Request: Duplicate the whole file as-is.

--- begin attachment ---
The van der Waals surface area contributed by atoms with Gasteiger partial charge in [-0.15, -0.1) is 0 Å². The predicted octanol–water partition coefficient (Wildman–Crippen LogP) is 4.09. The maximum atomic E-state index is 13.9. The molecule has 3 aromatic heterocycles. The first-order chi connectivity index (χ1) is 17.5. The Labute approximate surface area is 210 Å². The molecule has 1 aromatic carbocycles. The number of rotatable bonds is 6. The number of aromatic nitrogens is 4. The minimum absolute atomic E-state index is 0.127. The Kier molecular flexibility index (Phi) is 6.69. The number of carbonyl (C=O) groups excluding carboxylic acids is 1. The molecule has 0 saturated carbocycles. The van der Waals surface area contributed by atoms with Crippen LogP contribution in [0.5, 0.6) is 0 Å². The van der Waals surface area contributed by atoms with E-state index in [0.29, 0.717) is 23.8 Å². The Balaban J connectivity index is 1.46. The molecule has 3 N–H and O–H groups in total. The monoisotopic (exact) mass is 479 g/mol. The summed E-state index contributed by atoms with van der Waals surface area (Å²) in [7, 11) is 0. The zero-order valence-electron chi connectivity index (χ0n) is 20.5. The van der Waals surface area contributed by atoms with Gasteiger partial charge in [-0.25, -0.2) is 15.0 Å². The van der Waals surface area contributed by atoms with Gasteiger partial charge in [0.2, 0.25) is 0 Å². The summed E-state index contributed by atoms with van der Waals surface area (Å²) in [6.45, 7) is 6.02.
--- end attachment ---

The van der Waals surface area contributed by atoms with Gasteiger partial charge in [-0.15, -0.1) is 0 Å². The predicted octanol–water partition coefficient (Wildman–Crippen LogP) is 4.09. The maximum atomic E-state index is 13.9. The molecule has 3 aromatic heterocycles. The first-order chi connectivity index (χ1) is 17.5. The Labute approximate surface area is 210 Å². The molecule has 1 aromatic carbocycles. The number of rotatable bonds is 6. The number of aromatic nitrogens is 4. The minimum absolute atomic E-state index is 0.127. The Kier molecular flexibility index (Phi) is 6.69. The number of carbonyl (C=O) groups excluding carboxylic acids is 1. The molecule has 0 saturated carbocycles. The van der Waals surface area contributed by atoms with Crippen LogP contribution in [0.5, 0.6) is 0 Å². The van der Waals surface area contributed by atoms with E-state index in [0.29, 0.717) is 23.8 Å². The Balaban J connectivity index is 1.46. The molecule has 3 N–H and O–H groups in total. The monoisotopic (exact) mass is 479 g/mol. The summed E-state index contributed by atoms with van der Waals surface area (Å²) in [7, 11) is 0. The zero-order valence-electron chi connectivity index (χ0n) is 20.5. The van der Waals surface area contributed by atoms with Gasteiger partial charge in [-0.25, -0.2) is 15.0 Å². The van der Waals surface area contributed by atoms with Gasteiger partial charge in [0.2, 0.25) is 0 Å². The summed E-state index contributed by atoms with van der Waals surface area (Å²) in [6.45, 7) is 6.02.